How to Succeed at Sales: Running Your Race

June 21, 2009 at 8:49 pm | Posted in Adrian Miller Sales Training, Adrian's Network, entrepreneurship, Networking, sales, Sales Training, small business | Leave a comment

Skilled long distance runners all have their unique style of racing. Some start out of the gate in a flash and then slow down as they approach the finish line. Others progressively pick up speed and really crank it up as they head into the final miles. Both styles can be successful if the runners have taken the time to train properly for the race.

Just like runners, salespeople are goal-oriented individuals working to reach the finish line in the best possible time. Instead of clocking miles, the race is about prospecting, networking, and upselling in a manner and style that works.

Whether you prefer a fast sprint or a more slow-paced strategy, the key is to be in the race. The best racers and salespeople experiment with a variety of styles and train hard to be the best that they can be by maximizing their own personal strengths. To best determine your own personal selling style, take a 360-degree training approach that includes the following:

Find a Coach or Mentor
Having a successful colleague that you look up to, who is willing to fill the role of coach or mentor, is vital to your success. They will not only teach you through example but can also provide the motivation and inspiration you need to achieve your goals.

Take Advantage of Educational Opportunities
Attend seminars, go to events that feature guest speakers, read books and take advantage of all the educational opportunities that are out there for salespeople. Learning is something that you should be doing your entire career, and there’s lots of great information out there to help you refine your skills and techniques.

Take Good Notes
Keep track of what works and what doesn’t work for you. Maintain a daily journal of your activities and track your progress. You’ll begin to see patterns that will help you determine the most effective strategies that you should be using on a consistent basis.

Listen to Your Own Intuition
All salespeople have their particular ways of managing prospects and customers. What works for one may not work for another. If you’re a high energy, driven salesperson, use this trait to generate enthusiasm and urgency in those you’re selling to. On the flipside, if you’re a diligent, slower-paced professional who likes to build and grow relationships over time, you can be just as successful as your fast-paced counterparts. However, you’ll need to use your own unique approach that is in synch with your personality and comfort level.

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Sales Tip: Is It Nagging or Is It Persistence?

June 17, 2009 at 7:03 am | Posted in Adrian Miller Sales Training, Adrian's Network, sales, Sales Training, small business | 1 Comment

There is definitely a fine line between nagging and persistence. Who wasn’t told to stop “nagging” when they were a child? The truth is that children are the very best salespeople. They take the art of persistence, and oftentimes nagging, to impressive levels.

For salespeople, it is instrumental to understand where that line is drawn between persistence and nagging. This requires the ability to recognize when a request or a question is self-serving and doesn’t offer a benefit for the person being queried. Persistence is a good thing. However, to be perceived as persistent, yet not a nag requires the mastery of the following skills.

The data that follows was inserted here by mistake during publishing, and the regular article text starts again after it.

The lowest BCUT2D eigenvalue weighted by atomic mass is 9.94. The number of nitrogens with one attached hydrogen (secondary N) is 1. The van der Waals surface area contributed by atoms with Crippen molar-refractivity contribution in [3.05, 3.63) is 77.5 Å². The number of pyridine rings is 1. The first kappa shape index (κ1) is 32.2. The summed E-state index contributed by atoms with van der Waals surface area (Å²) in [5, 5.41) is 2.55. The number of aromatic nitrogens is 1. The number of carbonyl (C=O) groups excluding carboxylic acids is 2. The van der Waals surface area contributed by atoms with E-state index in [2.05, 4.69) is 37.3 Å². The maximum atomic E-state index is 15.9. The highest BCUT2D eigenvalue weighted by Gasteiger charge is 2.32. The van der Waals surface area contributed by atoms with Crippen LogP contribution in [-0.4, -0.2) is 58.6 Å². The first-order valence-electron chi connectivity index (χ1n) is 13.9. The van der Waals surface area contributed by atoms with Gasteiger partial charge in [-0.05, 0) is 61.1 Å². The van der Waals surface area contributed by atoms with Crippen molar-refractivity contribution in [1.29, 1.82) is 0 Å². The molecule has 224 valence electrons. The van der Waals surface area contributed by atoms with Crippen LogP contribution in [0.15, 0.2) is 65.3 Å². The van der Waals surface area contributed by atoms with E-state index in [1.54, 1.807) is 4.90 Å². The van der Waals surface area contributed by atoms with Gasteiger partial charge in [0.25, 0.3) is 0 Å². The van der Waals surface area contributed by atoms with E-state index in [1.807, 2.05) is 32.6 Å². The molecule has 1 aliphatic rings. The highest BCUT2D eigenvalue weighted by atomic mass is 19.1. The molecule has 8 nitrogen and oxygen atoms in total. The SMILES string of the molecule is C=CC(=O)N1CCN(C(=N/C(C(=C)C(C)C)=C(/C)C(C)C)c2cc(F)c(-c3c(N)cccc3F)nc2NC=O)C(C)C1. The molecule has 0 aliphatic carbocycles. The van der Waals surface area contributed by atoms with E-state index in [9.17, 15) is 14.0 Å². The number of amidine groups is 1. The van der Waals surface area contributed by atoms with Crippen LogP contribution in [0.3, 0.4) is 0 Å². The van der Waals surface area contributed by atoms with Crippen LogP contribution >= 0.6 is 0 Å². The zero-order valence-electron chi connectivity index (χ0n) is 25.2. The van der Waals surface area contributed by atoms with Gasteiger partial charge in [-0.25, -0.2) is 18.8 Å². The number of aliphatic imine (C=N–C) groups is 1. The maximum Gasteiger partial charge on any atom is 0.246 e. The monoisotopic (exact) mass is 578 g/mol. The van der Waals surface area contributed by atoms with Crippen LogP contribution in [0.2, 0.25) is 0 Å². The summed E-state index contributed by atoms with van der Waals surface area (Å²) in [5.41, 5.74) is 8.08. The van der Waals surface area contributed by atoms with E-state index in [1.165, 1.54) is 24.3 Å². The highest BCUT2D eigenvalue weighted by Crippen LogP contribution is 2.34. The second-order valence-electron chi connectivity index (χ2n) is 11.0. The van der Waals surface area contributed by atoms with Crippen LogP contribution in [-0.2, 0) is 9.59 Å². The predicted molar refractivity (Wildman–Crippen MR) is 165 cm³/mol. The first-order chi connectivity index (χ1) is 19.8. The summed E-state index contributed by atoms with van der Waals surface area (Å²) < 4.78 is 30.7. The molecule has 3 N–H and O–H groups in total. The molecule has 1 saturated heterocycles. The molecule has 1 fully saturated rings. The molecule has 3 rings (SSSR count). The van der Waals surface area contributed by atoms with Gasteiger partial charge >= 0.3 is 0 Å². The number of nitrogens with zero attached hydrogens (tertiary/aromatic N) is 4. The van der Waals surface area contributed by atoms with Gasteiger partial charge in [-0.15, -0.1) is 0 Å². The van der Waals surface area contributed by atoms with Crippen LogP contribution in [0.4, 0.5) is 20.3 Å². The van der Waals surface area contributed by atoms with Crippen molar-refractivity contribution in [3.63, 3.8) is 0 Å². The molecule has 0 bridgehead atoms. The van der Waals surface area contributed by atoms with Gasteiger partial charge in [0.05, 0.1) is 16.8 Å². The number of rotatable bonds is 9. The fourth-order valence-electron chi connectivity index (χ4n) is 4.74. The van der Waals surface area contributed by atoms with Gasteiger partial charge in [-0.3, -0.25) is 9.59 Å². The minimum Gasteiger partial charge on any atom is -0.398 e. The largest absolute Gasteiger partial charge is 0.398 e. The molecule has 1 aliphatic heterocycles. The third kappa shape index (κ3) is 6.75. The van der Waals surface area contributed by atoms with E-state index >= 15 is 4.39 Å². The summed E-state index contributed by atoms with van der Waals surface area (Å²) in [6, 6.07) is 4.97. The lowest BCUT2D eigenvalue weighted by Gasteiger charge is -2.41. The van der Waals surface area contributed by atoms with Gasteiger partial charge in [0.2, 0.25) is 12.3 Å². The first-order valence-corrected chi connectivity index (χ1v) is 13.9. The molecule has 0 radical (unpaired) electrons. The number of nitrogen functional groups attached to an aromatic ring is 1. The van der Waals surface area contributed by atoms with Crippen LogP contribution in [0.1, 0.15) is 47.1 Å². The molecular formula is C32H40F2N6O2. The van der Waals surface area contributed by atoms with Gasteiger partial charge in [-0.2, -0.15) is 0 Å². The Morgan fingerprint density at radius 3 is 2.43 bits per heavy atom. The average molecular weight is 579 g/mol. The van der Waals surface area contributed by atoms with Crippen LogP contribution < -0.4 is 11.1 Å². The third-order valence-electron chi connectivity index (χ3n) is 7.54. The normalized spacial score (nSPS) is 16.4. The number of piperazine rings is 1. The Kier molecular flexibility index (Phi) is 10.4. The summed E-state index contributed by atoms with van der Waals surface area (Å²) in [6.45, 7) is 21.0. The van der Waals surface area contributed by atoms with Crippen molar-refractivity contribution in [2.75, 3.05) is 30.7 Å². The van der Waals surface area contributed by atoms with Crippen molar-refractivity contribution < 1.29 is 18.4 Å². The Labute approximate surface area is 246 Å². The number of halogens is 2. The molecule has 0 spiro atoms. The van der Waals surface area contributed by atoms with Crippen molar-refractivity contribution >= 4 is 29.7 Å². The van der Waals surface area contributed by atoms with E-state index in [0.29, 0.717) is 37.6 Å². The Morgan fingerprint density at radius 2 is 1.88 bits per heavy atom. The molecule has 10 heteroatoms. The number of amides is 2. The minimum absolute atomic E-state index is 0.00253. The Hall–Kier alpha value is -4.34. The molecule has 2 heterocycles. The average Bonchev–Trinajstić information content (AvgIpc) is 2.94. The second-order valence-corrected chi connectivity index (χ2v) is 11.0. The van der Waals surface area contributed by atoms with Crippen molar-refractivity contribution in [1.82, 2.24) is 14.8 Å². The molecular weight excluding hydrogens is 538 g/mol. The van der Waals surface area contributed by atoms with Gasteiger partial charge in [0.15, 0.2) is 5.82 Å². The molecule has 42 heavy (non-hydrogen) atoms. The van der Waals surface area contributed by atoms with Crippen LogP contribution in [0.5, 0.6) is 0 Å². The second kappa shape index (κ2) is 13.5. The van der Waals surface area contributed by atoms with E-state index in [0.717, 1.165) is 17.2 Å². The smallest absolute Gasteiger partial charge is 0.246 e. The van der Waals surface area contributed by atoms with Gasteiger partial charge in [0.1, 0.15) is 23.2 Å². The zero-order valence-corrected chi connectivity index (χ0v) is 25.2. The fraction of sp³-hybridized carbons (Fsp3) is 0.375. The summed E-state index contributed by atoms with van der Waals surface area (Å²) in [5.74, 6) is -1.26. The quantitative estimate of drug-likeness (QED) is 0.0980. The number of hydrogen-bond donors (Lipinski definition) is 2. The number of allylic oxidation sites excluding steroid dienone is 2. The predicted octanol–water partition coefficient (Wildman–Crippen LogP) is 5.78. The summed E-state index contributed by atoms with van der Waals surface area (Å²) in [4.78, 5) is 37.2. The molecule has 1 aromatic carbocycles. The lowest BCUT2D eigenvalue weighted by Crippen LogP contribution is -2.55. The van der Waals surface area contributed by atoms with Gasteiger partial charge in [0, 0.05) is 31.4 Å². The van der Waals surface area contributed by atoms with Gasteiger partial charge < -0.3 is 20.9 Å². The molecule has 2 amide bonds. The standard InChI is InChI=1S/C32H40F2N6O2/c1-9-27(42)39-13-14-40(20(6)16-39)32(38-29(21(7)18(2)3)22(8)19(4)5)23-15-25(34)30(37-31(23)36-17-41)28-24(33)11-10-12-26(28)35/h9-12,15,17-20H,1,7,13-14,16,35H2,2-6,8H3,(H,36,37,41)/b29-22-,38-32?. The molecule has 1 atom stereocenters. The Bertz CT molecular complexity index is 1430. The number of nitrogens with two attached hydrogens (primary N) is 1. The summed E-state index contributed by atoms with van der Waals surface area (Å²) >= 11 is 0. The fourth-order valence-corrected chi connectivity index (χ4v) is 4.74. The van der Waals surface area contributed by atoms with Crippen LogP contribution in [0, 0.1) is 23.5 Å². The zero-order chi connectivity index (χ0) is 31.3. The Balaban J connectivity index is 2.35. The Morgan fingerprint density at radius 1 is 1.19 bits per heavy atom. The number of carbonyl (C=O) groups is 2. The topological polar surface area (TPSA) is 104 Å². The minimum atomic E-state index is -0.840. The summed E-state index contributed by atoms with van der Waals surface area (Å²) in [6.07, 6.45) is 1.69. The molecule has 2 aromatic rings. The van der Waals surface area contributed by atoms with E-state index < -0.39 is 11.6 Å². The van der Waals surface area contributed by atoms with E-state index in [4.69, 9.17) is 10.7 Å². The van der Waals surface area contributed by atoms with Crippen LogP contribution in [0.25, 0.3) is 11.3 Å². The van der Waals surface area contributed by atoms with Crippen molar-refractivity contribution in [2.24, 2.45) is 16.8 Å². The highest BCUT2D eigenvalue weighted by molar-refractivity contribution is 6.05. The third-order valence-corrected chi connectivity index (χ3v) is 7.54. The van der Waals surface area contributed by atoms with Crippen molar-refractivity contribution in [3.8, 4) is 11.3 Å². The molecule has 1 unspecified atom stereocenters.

Respect
Persistent salespeople are very aware of their prospects’ and customers’ time. They respect others’ time constraints and understand that their priorities most likely don’t include listening to lengthy sales pitches.

Value
When reconnecting with someone in a persistent mode, it’s absolutely necessary to have something of value for them. Don’t be tempted to just “follow up” or “check in”. Instead, have information, an invitation, or an introduction to present to them. You’ll be deemed far less self-serving by bringing something of value to their table, and they’ll be far more receptive to your repeated attempts to get them to buy something.

Sensitivity
Knowing when to rein it in is essential. Even though you can’t lose what you don’t have, you can irritate prospective customers so much so that they will nix you from all forms of communication. Once again, respect and consideration are the rule.

The best salespeople are skilled in remaining persistent and not getting discouraged while never crossing the fine line of being a nag or nuisance. Being able to do this is one of the most valuable skills that a sales professional will learn and it requires ongoing practice to refine and master.

Best Practices on Sales: Three Ways to Gain on the Competition

June 16, 2009 at 11:57 am | Posted in Adrian Miller Sales Training, Adrian's Network, entrepreneurship, Networking, sales, Sales Training, small business | Leave a comment

While the economy certainly has taken its toll on almost all of us, smart salespeople are using these recessionary times to deliver a higher level of service to gain on their competition. There is definitely a shakedown of sorts currently underway in many industries. Complacent companies and their representatives are finding it difficult to stay afloat using worn out strategies that no longer work. Up-and-coming businesses and forward-thinking sales professionals are seizing the opportunity to capture increased market share through a “more, faster, better” approach that attracts customers even during this extended downturn.

The silver lining of this recession is that fast-thinking, savvy, and smart salespeople are getting the opportunity to grow their businesses by gaining on their slow-moving, bloated, and unfocused competition. More than ever, prospects and clients are demanding service and value and will quickly shift loyalties away from those who don’t deliver – even if they’ve been tried and true vendors. Here’s what you need to do to gain on the competition and position yourself for increased success as the “green shoots” that signal the end of the recession begin to appear.